The 30 young inmates that participated in my study came of age amidst a toxic mix of racial discrimination and extreme poverty. All of them were born in the mid-1990s. Unlike their parents, they did not have the benefit of a comprehensive welfare system as a result of the Personal Responsibility and Work Opportunity Reconciliation Act of 1996, which was signed into law by President Bill Clinton 20 years ago this month. As they were coming of age, the criminal justice system was the only government entity that had maintained a constant presence in their communities.

One of my interviewees, Luis, is a case study about how an upbringing of poverty shapes future life outcomes. On a September afternoon in 2010, Luis’ friend dropped him off  a few blocks away from the local M&T bank. Luis walked into the bank and dropped a blue backpack at the front door. In his hand he held something vaguely looking like a detonator. He told the bank tellers that the backpack contained a bomb. He would pull the trigger if they didn’t give him money.

There was not a bomb in the backpack, and the money he received had a GPS tracking device attached to it. Luis was arrested almost as soon as he left the bank. When the police stopped him, Luis didn’t run. At the precinct he told the officers who questioned him that he was homeless and unemployed. He felt he had nothing to lose.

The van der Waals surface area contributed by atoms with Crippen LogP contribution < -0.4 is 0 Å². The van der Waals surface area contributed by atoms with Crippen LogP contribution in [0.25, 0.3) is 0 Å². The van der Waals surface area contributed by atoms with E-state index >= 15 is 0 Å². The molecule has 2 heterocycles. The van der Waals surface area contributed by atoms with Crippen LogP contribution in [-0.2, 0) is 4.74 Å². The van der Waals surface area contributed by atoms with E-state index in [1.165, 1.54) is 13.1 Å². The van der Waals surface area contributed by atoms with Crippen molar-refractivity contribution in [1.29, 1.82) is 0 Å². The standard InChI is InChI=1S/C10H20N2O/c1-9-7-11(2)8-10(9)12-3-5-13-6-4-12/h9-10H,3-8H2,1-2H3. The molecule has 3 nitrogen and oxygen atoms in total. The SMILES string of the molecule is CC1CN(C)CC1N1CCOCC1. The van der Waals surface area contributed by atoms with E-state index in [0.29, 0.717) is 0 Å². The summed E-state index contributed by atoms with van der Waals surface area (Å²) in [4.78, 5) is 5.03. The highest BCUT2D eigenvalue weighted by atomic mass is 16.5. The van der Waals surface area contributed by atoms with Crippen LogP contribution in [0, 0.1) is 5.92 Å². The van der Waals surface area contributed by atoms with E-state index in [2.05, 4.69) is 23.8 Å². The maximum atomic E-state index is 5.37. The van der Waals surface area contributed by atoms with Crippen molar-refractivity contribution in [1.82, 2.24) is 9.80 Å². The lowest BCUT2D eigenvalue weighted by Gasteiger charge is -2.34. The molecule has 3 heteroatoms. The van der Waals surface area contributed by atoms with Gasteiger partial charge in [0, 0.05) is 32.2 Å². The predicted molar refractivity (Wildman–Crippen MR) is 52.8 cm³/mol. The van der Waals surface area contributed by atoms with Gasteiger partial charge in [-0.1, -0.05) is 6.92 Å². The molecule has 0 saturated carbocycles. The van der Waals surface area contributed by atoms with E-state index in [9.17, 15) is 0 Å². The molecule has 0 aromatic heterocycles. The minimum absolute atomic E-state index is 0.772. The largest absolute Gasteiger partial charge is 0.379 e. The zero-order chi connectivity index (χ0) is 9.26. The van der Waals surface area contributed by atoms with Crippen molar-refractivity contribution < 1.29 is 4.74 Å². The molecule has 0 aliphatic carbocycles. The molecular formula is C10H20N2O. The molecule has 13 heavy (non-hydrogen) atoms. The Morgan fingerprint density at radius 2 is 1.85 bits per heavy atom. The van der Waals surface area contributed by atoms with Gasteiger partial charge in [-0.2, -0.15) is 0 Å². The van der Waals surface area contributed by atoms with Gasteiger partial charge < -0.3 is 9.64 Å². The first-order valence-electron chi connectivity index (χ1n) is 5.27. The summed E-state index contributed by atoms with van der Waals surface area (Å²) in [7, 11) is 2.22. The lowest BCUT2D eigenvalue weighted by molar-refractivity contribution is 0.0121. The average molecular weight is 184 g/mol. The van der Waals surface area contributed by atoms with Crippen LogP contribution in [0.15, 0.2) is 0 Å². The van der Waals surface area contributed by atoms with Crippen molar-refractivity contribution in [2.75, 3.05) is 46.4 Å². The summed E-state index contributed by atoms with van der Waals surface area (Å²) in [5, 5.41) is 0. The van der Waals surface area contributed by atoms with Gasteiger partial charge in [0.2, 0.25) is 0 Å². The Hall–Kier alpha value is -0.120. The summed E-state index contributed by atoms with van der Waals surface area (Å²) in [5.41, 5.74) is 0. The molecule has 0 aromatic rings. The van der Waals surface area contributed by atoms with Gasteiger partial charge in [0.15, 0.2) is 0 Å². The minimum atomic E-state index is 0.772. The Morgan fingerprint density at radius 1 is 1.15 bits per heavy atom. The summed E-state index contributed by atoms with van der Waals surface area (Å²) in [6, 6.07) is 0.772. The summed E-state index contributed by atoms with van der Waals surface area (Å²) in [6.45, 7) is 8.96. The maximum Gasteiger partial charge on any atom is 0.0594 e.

By the time Luis decided to rob the bank, his life had been a string of parental abandonment, abuse, educational failure, and self-destructive choices. While there is not a direct line that leads from Luis’s childhood to him threatening to blow up a bank,  his pathway into crime cannot be understood independently from his upbringing. Luis remembers that he was 11 years-old when he became homeless for the first time. He and his stepfather didn’t get along. Luis claims he tried to prevent his stepfather from hitting his mother, and as Luis puts it, she “ended up choosing my stepfather over me.” His mother threw him out of the house and after spending a few nights in the park, his older brother found him and allowed him to stay with him. From then on he started moving around between his multiple siblings, his biological father and his aunt.

When Luis was a teenager his grandmother disclosed that her daughter – Luis’s mother – had been diagnosed with bi-polar disorder. In the light of this diagnosis, his mother’s erratic behavior began to make sense.  She “just blacked out and she started hitting me in the face with her wedding ring. Smashed me in the face and I was probably about 13, 12 when this was happening”, he recalls. She went from throwing things at him to apologizing for not having taken her medication within moments.